Importantly, an inaccurate histological diagnosis could lead to a poor clinical outcome, suggesting that a meticulous preoperative evaluation prior to treatment for cancer patients is warranted. As such, biopsy specimens should be carefully collected from large, depressed, and erythematous adenomas. The patients with these factors should be also noted that adenoma can be upgraded to cancer after endoscopic resection.
Carcinoma based on forceps biopsy could be downgraded to adenoma or nonneoplastic lesion after endoscopic resection. The rates of downgrade were 1% to 2% in a retrospective single center study.2 Adenoma based on forceps biopsy could be downgraded from adenoma to nonneoplastic lesion with rates of 3% to 11%.1,2
In Korean studies, the discrepancy rates for the histology of gastric polyps between the initial endoscopic forceps biopsy and the resected polyp were 27.1% and 39.2%.3,9 The main causes of such discrepancy rates were changes between nonneoplastic polyps (inflammatory, hyperplastic, and fundic gland) or between low- and high-grade adenoma. In these studies adenocarcinomas were confirmed after polypectomy in 4.9% (2/41) or 12.0% (11/92) of adenomas and in 1.0% (1/97) of hyperplastic polyps. There was no relationship between the size of the polyp and concordance rates in these studies.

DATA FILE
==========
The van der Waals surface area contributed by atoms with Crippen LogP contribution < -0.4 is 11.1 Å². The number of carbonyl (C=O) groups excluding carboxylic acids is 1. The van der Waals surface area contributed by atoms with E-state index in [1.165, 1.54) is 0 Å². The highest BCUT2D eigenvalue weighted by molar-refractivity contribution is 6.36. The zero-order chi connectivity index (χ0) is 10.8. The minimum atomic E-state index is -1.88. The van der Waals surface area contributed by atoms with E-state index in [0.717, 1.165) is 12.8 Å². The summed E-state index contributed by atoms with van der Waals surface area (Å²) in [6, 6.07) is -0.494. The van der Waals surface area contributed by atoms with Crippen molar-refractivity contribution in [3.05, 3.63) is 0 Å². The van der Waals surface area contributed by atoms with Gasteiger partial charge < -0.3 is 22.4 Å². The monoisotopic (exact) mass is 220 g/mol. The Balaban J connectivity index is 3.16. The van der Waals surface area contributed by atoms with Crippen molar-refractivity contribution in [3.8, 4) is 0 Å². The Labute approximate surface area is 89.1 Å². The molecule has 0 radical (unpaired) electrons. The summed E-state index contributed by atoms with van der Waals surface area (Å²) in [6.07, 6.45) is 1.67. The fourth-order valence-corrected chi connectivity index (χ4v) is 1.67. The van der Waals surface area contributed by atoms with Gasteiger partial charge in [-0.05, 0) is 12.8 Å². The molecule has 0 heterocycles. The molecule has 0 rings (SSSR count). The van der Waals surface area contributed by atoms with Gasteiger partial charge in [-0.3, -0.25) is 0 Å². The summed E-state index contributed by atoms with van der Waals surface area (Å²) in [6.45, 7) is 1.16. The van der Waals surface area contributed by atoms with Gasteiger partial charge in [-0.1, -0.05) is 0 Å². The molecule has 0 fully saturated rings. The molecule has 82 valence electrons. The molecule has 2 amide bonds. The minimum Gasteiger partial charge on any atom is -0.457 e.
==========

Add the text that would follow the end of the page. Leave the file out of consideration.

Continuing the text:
Currently, early gastric cancer with poor differentiation is not included as an indication for endoscopic resection as these lesions require gastrectomy with lymph node dissection. The differentiation of the carcinoma can also change after endoscopic resection, and this discrepancy may lead to inadequate treatment (endoscopic resection) for undifferentiated tumors or unnecessary surgery with lymph node dissection for differentiated tumors. Lee et al.2 reported that six of 75 well-moderately differentiated carcinomas were found to be poorly differentiated after endoscopic resection. In another large Japanese study, differentiated types of cancer sampled by forceps biopsy showed a 97% (1,253/1,291) concordance with the final diagnosis. However, for lesions with a forceps biopsy diagnosis of undifferentiated cancer, 17% (12/69) and 27% (2/11) of undifferentiated cancers had a discrepant final diagnosis of differentiated cancer.2,7 The significant factors related to this discrepancy were the color of the lesion (normal to reddish) and the presence of mixed histology of differentiated and undifferentiated types within the lesion.7